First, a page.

An illiberal cause

Bookmark and Share Deregulation Unit | James Paterson
The Spectator Australia 7th May, 2011

The O'Farrell government should repeal Labor's undemocratic campaign finance laws.

Among the final and most cynical acts of the Labor government of NSW was a bill to rig the campaign finance system in its favour.

In November last year, with the help of the Greens on the Legislative Council, NSW Labor passed sweeping reforms which restricted electoral donations and spending, as well as campaigning by independent political and community organisations.

Reforms included spending caps for political parties in each seat and caps on donations by individuals and companies. The legislation also limited statewide spending by third parties, including unions. While union affiliation fees to the Labor party remained, the ALP assured us none would be spent on campaign activities, just ‘party administration'. Any shortfall in party funding was to be made up with massively increased public subsidies.

Inexplicably, particular industries were singled out for bans, including tobacco, alcohol and gaming. This is in addition to bans on property developers. The list appears to have been drawn up to target businesses the Greens hate the most, so no one should be surprised if logging companies, miners and anyone selling fatty fast foods are added to the list in the future. You never know, even companies that do business with Israel could be added next! Obviously, wholesome industries like the renewable energy sector remain free to donate, though given their profitability is almost entirely reliant on favourable government regulation and subsidies, it's nothing short of hypocrisy they were left out.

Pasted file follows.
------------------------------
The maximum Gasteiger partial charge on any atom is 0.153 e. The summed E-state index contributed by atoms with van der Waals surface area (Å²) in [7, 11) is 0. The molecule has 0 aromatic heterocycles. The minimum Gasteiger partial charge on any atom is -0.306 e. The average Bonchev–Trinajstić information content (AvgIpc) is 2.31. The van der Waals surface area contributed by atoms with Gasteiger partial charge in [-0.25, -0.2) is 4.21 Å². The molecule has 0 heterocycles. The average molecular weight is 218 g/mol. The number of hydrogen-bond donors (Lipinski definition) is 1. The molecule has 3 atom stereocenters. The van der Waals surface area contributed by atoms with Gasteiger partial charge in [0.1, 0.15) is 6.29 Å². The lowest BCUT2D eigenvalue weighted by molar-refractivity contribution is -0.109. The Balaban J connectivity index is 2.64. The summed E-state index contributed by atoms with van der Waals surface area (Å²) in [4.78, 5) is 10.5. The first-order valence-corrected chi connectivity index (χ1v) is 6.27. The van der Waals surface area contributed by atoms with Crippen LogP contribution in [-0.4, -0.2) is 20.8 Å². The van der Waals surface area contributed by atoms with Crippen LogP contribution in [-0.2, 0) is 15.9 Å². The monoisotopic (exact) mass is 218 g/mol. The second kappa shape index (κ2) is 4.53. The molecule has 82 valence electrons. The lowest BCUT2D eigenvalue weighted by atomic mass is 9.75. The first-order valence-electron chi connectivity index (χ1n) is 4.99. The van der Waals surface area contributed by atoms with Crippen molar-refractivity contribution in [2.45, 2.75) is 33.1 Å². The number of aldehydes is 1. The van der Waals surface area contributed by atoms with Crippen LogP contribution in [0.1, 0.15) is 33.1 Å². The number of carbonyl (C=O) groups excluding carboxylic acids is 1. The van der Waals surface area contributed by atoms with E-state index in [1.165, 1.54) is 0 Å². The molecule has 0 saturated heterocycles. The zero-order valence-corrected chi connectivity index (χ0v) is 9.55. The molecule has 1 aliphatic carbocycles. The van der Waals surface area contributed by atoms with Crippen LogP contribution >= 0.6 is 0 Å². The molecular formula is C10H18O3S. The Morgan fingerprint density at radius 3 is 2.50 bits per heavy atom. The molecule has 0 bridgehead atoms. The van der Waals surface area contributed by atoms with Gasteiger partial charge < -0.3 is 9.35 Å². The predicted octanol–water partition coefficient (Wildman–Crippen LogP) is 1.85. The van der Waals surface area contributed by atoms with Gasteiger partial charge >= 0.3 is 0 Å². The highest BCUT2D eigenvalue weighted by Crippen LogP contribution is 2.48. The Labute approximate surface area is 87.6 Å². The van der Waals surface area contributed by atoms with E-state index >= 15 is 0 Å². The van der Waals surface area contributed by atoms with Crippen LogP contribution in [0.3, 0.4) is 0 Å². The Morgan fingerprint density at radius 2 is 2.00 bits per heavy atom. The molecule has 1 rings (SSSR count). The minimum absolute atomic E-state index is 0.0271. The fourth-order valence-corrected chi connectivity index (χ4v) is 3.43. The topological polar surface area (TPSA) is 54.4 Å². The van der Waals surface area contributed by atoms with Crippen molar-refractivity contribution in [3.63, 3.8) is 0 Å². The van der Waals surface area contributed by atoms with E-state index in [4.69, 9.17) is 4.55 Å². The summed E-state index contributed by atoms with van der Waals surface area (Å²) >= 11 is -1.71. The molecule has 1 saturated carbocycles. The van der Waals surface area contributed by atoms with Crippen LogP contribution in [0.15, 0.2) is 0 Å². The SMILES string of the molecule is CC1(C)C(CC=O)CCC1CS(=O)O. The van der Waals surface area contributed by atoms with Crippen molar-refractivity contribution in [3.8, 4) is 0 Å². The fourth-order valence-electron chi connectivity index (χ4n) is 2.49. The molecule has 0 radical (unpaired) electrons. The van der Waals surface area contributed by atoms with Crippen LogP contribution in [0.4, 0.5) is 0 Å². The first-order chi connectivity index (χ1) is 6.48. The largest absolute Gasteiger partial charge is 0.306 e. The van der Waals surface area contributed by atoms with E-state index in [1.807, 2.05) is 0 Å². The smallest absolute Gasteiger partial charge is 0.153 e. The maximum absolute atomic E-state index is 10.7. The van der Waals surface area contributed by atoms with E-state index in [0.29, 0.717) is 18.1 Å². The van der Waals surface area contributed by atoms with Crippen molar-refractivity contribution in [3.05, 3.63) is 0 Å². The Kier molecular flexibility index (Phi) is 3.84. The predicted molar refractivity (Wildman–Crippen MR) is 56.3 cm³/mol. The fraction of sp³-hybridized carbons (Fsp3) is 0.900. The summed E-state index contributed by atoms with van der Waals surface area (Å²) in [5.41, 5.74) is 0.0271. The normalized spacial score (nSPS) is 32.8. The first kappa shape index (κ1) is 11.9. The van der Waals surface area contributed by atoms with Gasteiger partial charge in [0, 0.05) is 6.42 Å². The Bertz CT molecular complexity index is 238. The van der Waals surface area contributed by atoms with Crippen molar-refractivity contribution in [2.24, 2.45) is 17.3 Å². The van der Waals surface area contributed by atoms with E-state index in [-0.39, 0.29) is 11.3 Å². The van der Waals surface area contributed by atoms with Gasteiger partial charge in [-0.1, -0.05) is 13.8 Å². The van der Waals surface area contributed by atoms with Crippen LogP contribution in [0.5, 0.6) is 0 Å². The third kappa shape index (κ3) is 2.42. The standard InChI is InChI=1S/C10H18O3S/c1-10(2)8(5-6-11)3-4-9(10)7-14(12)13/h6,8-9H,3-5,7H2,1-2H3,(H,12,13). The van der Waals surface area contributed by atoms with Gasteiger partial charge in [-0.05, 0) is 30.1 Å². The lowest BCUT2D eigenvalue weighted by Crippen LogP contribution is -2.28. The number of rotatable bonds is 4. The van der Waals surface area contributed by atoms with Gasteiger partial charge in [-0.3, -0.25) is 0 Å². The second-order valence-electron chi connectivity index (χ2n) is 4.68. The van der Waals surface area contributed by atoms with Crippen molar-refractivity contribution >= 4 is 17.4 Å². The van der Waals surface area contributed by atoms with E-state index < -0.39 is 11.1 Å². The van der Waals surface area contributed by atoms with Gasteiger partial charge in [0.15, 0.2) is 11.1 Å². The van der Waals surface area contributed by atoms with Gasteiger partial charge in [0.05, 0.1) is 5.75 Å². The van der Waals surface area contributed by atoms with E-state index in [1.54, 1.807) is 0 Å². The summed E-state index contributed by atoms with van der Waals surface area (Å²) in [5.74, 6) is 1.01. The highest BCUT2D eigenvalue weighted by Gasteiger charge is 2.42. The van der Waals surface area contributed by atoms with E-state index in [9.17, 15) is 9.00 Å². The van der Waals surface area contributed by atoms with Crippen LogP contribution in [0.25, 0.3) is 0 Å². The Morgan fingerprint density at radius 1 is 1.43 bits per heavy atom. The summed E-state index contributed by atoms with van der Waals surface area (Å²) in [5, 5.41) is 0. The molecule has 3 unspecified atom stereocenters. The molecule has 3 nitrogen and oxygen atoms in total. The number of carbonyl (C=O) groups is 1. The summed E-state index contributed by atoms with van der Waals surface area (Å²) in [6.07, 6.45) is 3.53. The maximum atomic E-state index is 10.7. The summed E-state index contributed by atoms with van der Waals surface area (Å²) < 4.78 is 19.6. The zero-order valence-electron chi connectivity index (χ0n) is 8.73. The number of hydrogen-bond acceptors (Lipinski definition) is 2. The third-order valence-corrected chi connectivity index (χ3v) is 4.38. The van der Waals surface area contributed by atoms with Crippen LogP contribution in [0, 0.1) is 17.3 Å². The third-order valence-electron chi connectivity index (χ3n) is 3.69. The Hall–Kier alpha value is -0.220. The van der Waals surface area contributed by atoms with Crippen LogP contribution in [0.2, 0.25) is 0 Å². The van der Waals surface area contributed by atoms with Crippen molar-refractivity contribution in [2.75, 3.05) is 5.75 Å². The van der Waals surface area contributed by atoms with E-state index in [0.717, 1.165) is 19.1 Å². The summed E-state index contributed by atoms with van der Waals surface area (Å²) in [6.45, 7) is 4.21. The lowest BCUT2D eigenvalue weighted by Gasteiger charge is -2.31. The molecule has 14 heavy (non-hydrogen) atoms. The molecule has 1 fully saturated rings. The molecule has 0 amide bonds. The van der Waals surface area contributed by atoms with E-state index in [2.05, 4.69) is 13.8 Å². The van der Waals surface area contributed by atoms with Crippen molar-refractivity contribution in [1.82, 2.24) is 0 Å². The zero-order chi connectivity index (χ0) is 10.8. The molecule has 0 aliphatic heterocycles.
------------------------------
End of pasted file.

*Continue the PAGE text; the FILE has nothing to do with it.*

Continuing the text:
As a result of the reforms, NSW is left with a hideously complex set of regulations which are a compliance nightmare and substantially tilt the playing field in favour of parties of the Left. For example, the $1 million cap on political spending by third parties theoretically allowed each of NSW's 22 unions to spend a total of $22 million campaigning for the ALP, while at the same time reducing the amount the NSW Liberal party could spend on its own candidates.

Campaign finance reform is currently a fashionable political cause in Australia. Academics, broadsheet newspapers and many politicians advocate drastic changes to the way our election campaigns are financed. It's puzzling that numerous Liberal MPs are among these advocates, given the tendency of these reforms to disadvantage the Liberal party and the philosophically illiberal nature of the extensive regulation that accompanies them.